I still say this magazine should be called either “Profiles in Sadness” or “Profitable Hobbies for Widows and Widowers”.

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Imagination, not expensive materials, produces the most attractive gift packages, says a California woman noted for her original wrappings and lectures on the subject.

Photographs by Alex Vierheller and Aaron Rubino

THE SUCCESS of Mrs. William J. Roth’s hobby of gift wrapping sometimes causes her to live her seasons in advance. For as early as June, requests start coming in for her to lecture on the subject at various clubs during November and early December, and right along with the requests for lecture dates come the first orders for original Christmas gift wrappings. People have learned to get their orders in early.

As soon as these start to come in, she begins working out new ideas with the result that, as she puts it, “While most people are thinking of hot dogs and potato salad, with long, tall glasses of cool lemonade, here I am all wound up in tinsel, red ribbon, pine cones and plastifoam with dear old Santa Claus riding on my shoulder!”

Mrs. Roth has turned her ability to wrap gifts beautifully and cleverly into a very profitable hobby. She lectures not only in her home city of San Francisco, but in many towns all over California, and the gift wrapping orders come from all parts of the country—even as far away as Maine.

Mrs. ROTH’S popularity as a lecturer is due not only to her originality, sparkling personality, and thorough knowledge of her subject, but to the fact that she inspires those who watch her to try original wrappings of their own. Mrs. Roth always insists that really outstanding gift wrapping is much more dependent on imagination than on money, and is limited only by the wrapper’s willingness to use the materials at hand—with imagination and good taste.

When her audiences see such packages as one tied with red satin ribbon and decorated with a sprig of pine and a bright red, Cellophane-covered apple (simple, inexpensive, but eye-catching and beautiful), or a gift of place mats with one of the mats used as part of the decoration and finished with a bright green ribbon and a “corsage” made of Cellophane covered with Ritz crackers and foil covered butterballs—they begin to understand what she means when she says that imagination is more important than money.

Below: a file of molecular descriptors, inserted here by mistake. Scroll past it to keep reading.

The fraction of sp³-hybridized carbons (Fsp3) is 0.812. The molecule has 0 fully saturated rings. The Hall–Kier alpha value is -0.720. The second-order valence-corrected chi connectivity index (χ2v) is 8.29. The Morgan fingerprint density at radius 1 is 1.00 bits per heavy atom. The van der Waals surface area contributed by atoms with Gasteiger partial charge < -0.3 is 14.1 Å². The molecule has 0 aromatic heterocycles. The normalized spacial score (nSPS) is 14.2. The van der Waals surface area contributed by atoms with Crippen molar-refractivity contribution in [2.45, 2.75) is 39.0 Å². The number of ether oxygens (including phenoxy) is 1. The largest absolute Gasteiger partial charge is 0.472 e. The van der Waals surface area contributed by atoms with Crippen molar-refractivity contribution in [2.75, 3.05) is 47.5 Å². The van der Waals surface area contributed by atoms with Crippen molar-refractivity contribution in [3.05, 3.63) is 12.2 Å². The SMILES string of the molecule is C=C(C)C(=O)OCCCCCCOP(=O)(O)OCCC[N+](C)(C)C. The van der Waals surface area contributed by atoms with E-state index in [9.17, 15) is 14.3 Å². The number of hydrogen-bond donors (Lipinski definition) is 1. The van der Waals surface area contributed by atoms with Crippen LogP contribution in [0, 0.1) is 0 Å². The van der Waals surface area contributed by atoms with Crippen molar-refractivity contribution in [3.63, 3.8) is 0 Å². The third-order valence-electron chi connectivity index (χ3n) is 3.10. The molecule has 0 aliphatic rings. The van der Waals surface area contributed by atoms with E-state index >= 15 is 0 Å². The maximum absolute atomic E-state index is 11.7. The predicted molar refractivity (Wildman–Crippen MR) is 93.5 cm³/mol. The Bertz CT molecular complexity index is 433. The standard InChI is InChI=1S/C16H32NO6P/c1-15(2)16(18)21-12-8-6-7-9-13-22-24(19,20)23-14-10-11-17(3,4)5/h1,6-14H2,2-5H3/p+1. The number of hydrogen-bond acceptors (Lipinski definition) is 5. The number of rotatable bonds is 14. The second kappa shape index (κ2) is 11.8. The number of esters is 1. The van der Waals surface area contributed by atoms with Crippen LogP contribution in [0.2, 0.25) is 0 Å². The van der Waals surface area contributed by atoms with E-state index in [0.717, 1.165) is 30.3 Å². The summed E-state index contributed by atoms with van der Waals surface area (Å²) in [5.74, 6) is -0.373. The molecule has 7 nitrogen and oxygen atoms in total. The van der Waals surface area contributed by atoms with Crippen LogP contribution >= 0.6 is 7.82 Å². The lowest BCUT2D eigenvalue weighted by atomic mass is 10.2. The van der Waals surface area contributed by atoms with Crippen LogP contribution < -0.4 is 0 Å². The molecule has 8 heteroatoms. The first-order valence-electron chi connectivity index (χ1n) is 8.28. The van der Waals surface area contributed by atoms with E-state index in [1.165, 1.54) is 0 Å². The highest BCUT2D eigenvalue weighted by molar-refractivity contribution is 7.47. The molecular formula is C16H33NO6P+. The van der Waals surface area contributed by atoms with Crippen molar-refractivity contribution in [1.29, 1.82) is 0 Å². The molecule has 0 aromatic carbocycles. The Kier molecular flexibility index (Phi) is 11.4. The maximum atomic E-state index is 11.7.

They see her take an ordinary Pyrex custard cup, fill it with candy, turn it upside down over a square of red Cellophane, bring the Cellophane together at the top, and tie it with red ribbon, making as pretty a Christmas bell as you could wish for.

Then, while everyone is saying to her neighbor, “Now why didn’t I think of that!” Mrs. Roth zips up a few more— leaving various lengths of ribbon, fastens them to a pine bough with a few quick twists of florists’ wire, ties a big red satin bow at the top, and presto! there is a beautiful front door decoration that will still be useful after Christmas is over.

When they see her decorate a package wrapped in dull-finished orange paper and tied with copper brown satin ribbon, with woodland products—a pressed oak leaf, tiny cones and acorns, many a woman in the audience makes a mental note to bring back some of these things on her family’s next vacation to liven up next year’s Christmas gifts.

Mrs. Roth often sees her ideas “borrowed” and used with someone else taking the credit, but when irate friends call this to her attention, she only laughs and says it doesn’t matter as long as someone is enjoying them. After all, she points out, chuckling, there are plenty more ideas where those came from.

Mrs. Roth says the first fancy wrap-pings she ever did were for the box supper packages she used to make when, as a young bride, she lived in the little oil town of McKittrick, California. It was a desert country, with no beauty or color outside of sunset time, and the color-loving young matron made up for the drabness every chance she got.

At the Saturday night dances, all the women brought fancy boxes packed with lunches to be sold at midnight to the highest bidder for the purpose of helping pay for the music. Mrs. Roth always tried to make hers the gayest and prettiest, and found that she greatly enjoyed thinking up bright, original wrappings. DECEMBER, 1950 Then when they had church bazaars, she “did up” pretty gifts for her booth, as she noticed how much more money the booth made when the gifts were fancily wrapped. She continued this when she moved to Los Angeles, and soon was wrapping the gifts others would bring to the bazaars. One by one, people started giving her orders to wrap packages for them.

When she went to San Francisco to live, she joined several garden clubs, and the Rainbow Hobby Club of California. As one of her hobbies was gift wrapping, her reputation began to grow, and gift wrapping orders began coming in. She charged what she felt was right for each package, and soon found that she had a very profitable hobby on her hands. While, of course, the busiest time was Christmas, it proved to be by no means limited to Christmas, but extended to special occasions the year around.